Oncology nurses and other health-care personnel should refer interested patients to a reproductive endocrinologist as quickly as possible after a cancer diagnosis, as cancer treatment can cause fertility loss and some fertility-preservation strategies require 2 to 3 weeks to complete.
This is one of the key messages set forth in a recent special article on fertility preservation appearing in Mayo Clinic Proceedings (2011;86:45-49, available at www.mayoclinicproceedings.com/content/86/1/45.full.pdf+html; accompanying editorial on pp. 6-7 available at www.mayoclinicproceedings.com/content/86/1/6.full.pdf+html). Of the estimated 1.5 million men and women who received a cancer diagnosis in 2010, 10% were younger than 45 years and 1% younger than 20 years. Reproductive issues are a concern to many patients in these age groups.
Although fertility preservation is an emerging field with many unanswered questions, several methods allow patients to store gametes or reproductive tissues to potentially create future offspring. Strategies vary by age and sex of the patient.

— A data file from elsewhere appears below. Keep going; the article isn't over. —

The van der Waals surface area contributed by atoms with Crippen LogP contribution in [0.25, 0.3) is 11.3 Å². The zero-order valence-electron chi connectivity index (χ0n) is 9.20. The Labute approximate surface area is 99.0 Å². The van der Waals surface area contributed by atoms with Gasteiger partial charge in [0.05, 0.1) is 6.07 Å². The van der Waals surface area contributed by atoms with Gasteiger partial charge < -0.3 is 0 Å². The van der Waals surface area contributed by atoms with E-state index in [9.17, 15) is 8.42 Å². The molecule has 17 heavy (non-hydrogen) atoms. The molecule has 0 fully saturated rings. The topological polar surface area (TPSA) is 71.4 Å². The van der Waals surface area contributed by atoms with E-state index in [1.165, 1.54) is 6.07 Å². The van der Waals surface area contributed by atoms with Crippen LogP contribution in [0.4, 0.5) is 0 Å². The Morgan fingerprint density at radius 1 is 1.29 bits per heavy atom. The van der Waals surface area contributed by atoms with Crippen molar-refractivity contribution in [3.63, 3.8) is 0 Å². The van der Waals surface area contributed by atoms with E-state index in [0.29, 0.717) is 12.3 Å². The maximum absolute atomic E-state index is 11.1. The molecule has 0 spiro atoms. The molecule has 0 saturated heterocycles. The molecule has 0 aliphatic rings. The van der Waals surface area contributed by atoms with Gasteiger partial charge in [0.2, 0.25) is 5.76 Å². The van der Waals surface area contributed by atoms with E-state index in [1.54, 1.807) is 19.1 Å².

According to the report, the optimal time to attempt conception after cancer therapy has been completed is unknown, but many experts recommend waiting at least 2 years posttreatment, when the greatest risk of recurrence is speculated to have passed. Women undergoing therapy with tamoxifen or other hormones are often advised to wait 5 years—a timeline that might prove challenging due to the patient’s reproductive aging and declining fertility.